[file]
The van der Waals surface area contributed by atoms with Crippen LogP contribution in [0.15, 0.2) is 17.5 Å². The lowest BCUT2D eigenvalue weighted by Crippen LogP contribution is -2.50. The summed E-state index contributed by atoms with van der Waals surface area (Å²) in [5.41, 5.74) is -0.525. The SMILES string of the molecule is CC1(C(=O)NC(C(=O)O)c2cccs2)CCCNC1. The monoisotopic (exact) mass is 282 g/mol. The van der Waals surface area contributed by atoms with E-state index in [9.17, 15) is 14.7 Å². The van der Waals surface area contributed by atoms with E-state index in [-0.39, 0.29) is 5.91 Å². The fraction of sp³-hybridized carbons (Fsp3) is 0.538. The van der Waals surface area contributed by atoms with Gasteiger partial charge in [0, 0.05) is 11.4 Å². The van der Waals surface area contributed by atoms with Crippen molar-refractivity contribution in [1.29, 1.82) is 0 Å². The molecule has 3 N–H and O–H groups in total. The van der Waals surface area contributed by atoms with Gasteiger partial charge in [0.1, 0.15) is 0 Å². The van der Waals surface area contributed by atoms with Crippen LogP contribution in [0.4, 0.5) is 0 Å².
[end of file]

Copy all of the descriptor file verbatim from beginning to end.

The van der Waals surface area contributed by atoms with Crippen LogP contribution in [0.15, 0.2) is 17.5 Å². The lowest BCUT2D eigenvalue weighted by Crippen LogP contribution is -2.50. The summed E-state index contributed by atoms with van der Waals surface area (Å²) in [5.41, 5.74) is -0.525. The SMILES string of the molecule is CC1(C(=O)NC(C(=O)O)c2cccs2)CCCNC1. The monoisotopic (exact) mass is 282 g/mol. The van der Waals surface area contributed by atoms with E-state index in [9.17, 15) is 14.7 Å². The van der Waals surface area contributed by atoms with E-state index in [-0.39, 0.29) is 5.91 Å². The fraction of sp³-hybridized carbons (Fsp3) is 0.538. The van der Waals surface area contributed by atoms with Gasteiger partial charge in [0, 0.05) is 11.4 Å². The van der Waals surface area contributed by atoms with Crippen molar-refractivity contribution in [1.29, 1.82) is 0 Å². The molecule has 3 N–H and O–H groups in total. The van der Waals surface area contributed by atoms with Gasteiger partial charge in [0.1, 0.15) is 0 Å². The van der Waals surface area contributed by atoms with Crippen LogP contribution in [0.4, 0.5) is 0 Å².